Join Ina Saltz for an in-depth discussion in this video Creating unequal modules within the grid, part of Foundations of Typography: Working with Grids.
Grids are a great starting point for any project. But once you feel confident about working with grids, you can begin to go beyond the grid. This handsome book jacket plays a strong grid against the delicate botanical illustration. Each component of its text is compartmentalized. Each piece of text has its place within the grid. At first glance, the design appears centered. But at the bottom, the modules are unevenly divided in order to give prominence to the author's name, and to accommodate the longer credit for the illustrators.
In all of your projects, the grid structure must always serve the content. Your content should always be the starting point for developing the right grids for your projects. Unequal modules within your grid can be a good solution to fit disparate amounts of text, while still retaining a sense of organization. This playful infographic looks organized. Every component is clearly contained in what appears to be a strict grid. But on closer inspection, there are six separate panels which contain multiple elements.
There is no consistent underlying grid. It works because it appears organized. This app has a brief intro paragraph, which segues to a short sidebar within the same grid space. Then, it slides down to a diagram with heads and captions. These appear to be built on a grid, but they are different widths to accommodate specific copy of different lengths. These unequal modules, also had to be carefully positioned to work with the underlying illustration.
A flexible grid will allow variations in a multi-screen or multi-page document. Varying the pacing and flow of text, images, and other text elements like sidebars, infographics, and other graphics enrich the viewer's experience, and encourage the viewer to remain engaged. This app for Kids Discover is a good example of how a variety of grids can vary the pacing and flow of content throughout an entire project. There's a lively mix of full-screen images, two-column grids, three-column grids, and four-column grids.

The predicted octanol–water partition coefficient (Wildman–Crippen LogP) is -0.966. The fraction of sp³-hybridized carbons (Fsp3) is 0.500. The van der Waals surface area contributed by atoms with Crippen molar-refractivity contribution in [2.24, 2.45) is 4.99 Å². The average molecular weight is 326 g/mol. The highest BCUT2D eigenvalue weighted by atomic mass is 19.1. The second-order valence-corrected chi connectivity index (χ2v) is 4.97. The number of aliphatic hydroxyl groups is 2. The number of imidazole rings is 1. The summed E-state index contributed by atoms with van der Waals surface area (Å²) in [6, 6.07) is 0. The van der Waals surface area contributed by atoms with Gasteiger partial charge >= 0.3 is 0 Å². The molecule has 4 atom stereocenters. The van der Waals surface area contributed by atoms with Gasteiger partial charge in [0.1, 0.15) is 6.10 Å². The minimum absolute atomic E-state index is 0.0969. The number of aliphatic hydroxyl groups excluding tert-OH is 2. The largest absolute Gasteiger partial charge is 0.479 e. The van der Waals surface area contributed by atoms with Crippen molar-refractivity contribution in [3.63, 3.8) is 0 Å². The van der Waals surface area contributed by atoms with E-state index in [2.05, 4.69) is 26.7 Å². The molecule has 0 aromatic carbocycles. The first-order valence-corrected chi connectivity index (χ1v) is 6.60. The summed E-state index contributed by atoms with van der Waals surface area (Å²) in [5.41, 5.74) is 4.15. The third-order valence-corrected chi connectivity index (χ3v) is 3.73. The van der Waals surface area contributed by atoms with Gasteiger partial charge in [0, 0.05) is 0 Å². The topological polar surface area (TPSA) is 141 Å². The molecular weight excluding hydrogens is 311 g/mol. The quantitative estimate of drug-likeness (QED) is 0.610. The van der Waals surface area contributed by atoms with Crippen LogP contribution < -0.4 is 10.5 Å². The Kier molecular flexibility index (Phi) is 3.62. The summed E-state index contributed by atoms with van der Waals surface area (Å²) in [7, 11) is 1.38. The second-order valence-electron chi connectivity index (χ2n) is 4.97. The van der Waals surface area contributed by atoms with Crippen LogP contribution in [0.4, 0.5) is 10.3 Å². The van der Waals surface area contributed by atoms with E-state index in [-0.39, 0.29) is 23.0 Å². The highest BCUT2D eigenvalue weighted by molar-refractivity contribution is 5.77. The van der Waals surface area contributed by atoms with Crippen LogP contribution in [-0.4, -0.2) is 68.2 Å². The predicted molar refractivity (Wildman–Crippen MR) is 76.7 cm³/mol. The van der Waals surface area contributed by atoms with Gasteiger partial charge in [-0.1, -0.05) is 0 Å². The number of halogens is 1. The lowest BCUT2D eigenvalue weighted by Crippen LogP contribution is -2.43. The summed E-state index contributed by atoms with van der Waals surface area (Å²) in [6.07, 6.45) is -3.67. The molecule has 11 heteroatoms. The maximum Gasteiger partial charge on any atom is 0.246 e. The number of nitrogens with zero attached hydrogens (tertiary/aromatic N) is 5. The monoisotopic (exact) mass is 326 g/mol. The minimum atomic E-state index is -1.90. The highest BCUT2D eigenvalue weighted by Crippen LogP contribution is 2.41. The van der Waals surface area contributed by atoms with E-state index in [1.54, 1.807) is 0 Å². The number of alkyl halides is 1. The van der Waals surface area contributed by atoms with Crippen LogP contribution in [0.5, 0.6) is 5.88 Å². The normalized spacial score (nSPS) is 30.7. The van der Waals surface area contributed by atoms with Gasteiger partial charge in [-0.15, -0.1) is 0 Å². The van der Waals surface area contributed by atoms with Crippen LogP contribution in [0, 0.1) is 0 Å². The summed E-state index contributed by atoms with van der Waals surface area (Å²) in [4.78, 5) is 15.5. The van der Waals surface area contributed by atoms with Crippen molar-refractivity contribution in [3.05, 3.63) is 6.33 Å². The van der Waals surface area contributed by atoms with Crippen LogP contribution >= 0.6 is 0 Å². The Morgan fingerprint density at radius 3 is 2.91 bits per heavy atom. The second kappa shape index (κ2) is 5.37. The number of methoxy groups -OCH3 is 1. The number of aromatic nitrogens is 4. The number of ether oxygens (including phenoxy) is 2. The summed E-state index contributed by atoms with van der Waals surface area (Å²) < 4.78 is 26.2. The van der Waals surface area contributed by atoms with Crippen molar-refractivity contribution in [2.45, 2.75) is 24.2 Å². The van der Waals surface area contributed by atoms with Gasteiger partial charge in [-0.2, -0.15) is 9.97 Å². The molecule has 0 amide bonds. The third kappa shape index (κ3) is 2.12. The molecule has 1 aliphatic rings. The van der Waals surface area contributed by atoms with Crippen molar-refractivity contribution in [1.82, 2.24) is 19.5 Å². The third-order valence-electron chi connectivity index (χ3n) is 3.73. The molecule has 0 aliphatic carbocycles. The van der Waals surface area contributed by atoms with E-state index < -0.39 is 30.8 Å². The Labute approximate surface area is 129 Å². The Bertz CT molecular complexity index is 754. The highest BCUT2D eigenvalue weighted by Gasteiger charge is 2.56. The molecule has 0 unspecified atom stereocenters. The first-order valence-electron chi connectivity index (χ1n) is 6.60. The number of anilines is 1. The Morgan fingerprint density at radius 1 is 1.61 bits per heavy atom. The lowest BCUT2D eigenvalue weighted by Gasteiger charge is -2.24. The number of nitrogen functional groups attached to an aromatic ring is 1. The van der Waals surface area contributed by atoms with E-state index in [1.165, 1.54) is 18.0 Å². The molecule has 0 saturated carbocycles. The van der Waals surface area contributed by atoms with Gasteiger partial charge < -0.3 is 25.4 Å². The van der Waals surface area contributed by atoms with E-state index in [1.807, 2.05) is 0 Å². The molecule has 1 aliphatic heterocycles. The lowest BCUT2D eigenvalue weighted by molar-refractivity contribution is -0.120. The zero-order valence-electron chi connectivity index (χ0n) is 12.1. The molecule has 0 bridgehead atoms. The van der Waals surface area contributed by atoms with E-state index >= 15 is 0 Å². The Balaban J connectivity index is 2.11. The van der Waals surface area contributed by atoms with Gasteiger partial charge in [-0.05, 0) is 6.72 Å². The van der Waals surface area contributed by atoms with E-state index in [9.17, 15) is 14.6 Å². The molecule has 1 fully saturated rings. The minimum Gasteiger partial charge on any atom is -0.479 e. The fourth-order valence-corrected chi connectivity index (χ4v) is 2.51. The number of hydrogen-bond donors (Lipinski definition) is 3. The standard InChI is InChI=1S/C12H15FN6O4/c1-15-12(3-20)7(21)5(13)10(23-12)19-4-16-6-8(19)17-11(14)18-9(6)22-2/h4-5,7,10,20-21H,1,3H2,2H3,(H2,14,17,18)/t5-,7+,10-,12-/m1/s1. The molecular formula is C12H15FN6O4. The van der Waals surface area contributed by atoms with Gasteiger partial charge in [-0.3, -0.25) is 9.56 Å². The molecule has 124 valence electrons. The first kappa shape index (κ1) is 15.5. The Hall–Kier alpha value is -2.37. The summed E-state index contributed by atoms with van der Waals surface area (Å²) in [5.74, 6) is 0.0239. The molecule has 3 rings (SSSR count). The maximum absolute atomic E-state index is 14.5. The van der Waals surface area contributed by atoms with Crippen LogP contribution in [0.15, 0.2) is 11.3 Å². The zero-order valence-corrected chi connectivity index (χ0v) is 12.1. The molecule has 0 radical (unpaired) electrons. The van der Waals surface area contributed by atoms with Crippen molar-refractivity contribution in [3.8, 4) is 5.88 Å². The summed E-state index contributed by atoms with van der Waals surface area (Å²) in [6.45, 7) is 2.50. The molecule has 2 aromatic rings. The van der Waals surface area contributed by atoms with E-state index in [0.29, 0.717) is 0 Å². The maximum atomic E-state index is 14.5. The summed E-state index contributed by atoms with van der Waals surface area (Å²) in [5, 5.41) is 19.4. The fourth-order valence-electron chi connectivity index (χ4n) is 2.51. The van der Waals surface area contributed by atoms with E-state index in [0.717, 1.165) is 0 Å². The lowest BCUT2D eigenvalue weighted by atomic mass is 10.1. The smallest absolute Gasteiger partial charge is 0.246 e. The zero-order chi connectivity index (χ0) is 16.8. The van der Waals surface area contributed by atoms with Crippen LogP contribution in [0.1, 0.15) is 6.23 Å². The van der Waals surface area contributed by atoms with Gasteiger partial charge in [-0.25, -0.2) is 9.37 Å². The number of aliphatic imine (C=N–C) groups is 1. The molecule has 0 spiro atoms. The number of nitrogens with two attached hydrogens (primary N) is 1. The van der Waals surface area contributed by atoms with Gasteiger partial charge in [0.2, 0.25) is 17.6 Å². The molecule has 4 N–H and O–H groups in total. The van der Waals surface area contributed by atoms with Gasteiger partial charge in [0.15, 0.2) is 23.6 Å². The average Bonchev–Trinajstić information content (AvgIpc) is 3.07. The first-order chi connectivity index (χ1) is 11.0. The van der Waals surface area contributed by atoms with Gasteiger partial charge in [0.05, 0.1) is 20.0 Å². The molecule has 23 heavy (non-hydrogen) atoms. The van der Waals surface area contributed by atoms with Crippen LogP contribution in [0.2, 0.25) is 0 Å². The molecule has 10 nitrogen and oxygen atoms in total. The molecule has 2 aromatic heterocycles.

The entire project has consistent graphic elements, a consistent color palette, and one typographic superfamily which binds it all together visually. One last example of unequal modules within a grid is this spread from Fast Company. I love the way it mixes and matches widths and lengths of its typographic modules, and still looks structured and easily accessible for the reader. It does take quite a bit of typographic finesse to pull this off well. This is a good moment for a reminder about what I call the typographic theory of relativity, that every element exists in relation to every other element.
That means that there is a balance, an equation that governs the overall appearance of the elements including size, weight, style, position, color, and spacing. When one changes, the others may have to change in response in order to maintain a good visual balance. Working with unequal modules within your grid might be a good solution for your specific project. As long as you are starting off with a grid of some kind, you can divvy up your internal modules within the grid with unequal dimensions, and still project a sense of structure and organization for your readers or viewers.
Try starting out with a strict grid and see how far you can go.
Designer Ina Saltz walks you through how to use grids effectively in both print and screen-based projects, offering examples from websites, books, magazines, and even comic strips. Ina touches on using grids to solve issues with hierarchy, proportion, and variation, and points out occasions that might warrant breaking away from the grid, to give your compositions more visual tension and interest. Start here and learn how to add this powerful tool to your typographic arsenal.